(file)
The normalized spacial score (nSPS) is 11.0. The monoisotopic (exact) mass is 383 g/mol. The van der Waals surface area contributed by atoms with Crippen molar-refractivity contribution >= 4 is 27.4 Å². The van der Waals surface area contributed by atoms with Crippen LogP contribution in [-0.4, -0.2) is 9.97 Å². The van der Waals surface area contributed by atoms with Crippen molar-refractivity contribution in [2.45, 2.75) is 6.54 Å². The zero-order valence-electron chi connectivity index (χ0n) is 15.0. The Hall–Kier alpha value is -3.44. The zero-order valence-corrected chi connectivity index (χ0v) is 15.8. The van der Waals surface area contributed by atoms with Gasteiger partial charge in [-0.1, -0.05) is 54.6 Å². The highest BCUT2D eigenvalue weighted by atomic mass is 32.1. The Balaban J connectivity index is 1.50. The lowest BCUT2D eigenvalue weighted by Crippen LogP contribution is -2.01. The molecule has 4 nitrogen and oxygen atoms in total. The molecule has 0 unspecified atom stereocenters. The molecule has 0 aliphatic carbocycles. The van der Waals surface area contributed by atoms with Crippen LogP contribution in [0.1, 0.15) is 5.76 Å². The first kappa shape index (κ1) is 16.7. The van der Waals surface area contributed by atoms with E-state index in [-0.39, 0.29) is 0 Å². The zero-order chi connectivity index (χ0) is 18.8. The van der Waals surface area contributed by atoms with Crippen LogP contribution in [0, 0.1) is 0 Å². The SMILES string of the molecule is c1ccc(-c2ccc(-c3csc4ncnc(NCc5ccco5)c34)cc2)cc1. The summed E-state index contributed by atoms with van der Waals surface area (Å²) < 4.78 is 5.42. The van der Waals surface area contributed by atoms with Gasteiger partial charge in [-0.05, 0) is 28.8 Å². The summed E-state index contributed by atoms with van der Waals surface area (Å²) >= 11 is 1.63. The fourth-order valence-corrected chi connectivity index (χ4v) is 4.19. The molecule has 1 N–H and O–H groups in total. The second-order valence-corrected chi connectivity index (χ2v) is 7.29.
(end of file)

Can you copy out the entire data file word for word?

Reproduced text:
The normalized spacial score (nSPS) is 11.0. The monoisotopic (exact) mass is 383 g/mol. The van der Waals surface area contributed by atoms with Crippen molar-refractivity contribution >= 4 is 27.4 Å². The van der Waals surface area contributed by atoms with Crippen LogP contribution in [-0.4, -0.2) is 9.97 Å². The van der Waals surface area contributed by atoms with Crippen molar-refractivity contribution in [2.45, 2.75) is 6.54 Å². The zero-order valence-electron chi connectivity index (χ0n) is 15.0. The Hall–Kier alpha value is -3.44. The zero-order valence-corrected chi connectivity index (χ0v) is 15.8. The van der Waals surface area contributed by atoms with Gasteiger partial charge in [-0.1, -0.05) is 54.6 Å². The highest BCUT2D eigenvalue weighted by atomic mass is 32.1. The Balaban J connectivity index is 1.50. The lowest BCUT2D eigenvalue weighted by Crippen LogP contribution is -2.01. The molecule has 4 nitrogen and oxygen atoms in total. The molecule has 0 unspecified atom stereocenters. The molecule has 0 aliphatic carbocycles. The van der Waals surface area contributed by atoms with Crippen LogP contribution in [0.1, 0.15) is 5.76 Å². The first kappa shape index (κ1) is 16.7. The van der Waals surface area contributed by atoms with E-state index in [-0.39, 0.29) is 0 Å². The zero-order chi connectivity index (χ0) is 18.8. The van der Waals surface area contributed by atoms with Crippen LogP contribution in [0, 0.1) is 0 Å². The SMILES string of the molecule is c1ccc(-c2ccc(-c3csc4ncnc(NCc5ccco5)c34)cc2)cc1. The summed E-state index contributed by atoms with van der Waals surface area (Å²) < 4.78 is 5.42. The van der Waals surface area contributed by atoms with Gasteiger partial charge in [-0.05, 0) is 28.8 Å². The summed E-state index contributed by atoms with van der Waals surface area (Å²) >= 11 is 1.63. The fourth-order valence-corrected chi connectivity index (χ4v) is 4.19. The molecule has 1 N–H and O–H groups in total. The second-order valence-corrected chi connectivity index (χ2v) is 7.29.